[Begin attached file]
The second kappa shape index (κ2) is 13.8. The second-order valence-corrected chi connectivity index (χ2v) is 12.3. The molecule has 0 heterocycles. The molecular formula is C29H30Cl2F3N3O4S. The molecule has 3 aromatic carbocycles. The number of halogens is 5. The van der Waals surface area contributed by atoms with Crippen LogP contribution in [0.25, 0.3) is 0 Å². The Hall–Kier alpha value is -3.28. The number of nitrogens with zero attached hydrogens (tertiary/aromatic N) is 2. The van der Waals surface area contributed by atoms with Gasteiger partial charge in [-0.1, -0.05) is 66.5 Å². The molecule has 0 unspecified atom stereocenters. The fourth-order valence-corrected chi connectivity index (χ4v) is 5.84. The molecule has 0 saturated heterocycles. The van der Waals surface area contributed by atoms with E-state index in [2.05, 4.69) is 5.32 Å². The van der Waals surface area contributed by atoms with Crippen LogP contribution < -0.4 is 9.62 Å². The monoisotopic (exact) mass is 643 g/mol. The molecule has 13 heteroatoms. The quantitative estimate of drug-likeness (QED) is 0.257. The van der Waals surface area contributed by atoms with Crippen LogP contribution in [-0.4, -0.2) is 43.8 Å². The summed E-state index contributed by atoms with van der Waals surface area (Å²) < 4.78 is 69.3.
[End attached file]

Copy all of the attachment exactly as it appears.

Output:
The second kappa shape index (κ2) is 13.8. The second-order valence-corrected chi connectivity index (χ2v) is 12.3. The molecule has 0 heterocycles. The molecular formula is C29H30Cl2F3N3O4S. The molecule has 3 aromatic carbocycles. The number of halogens is 5. The van der Waals surface area contributed by atoms with Crippen LogP contribution in [0.25, 0.3) is 0 Å². The Hall–Kier alpha value is -3.28. The number of nitrogens with zero attached hydrogens (tertiary/aromatic N) is 2. The van der Waals surface area contributed by atoms with Gasteiger partial charge in [-0.1, -0.05) is 66.5 Å². The molecule has 0 unspecified atom stereocenters. The fourth-order valence-corrected chi connectivity index (χ4v) is 5.84. The molecule has 0 saturated heterocycles. The van der Waals surface area contributed by atoms with E-state index in [2.05, 4.69) is 5.32 Å². The van der Waals surface area contributed by atoms with Crippen LogP contribution < -0.4 is 9.62 Å². The monoisotopic (exact) mass is 643 g/mol. The molecule has 13 heteroatoms. The quantitative estimate of drug-likeness (QED) is 0.257. The van der Waals surface area contributed by atoms with Crippen LogP contribution in [-0.4, -0.2) is 43.8 Å². The summed E-state index contributed by atoms with van der Waals surface area (Å²) < 4.78 is 69.3.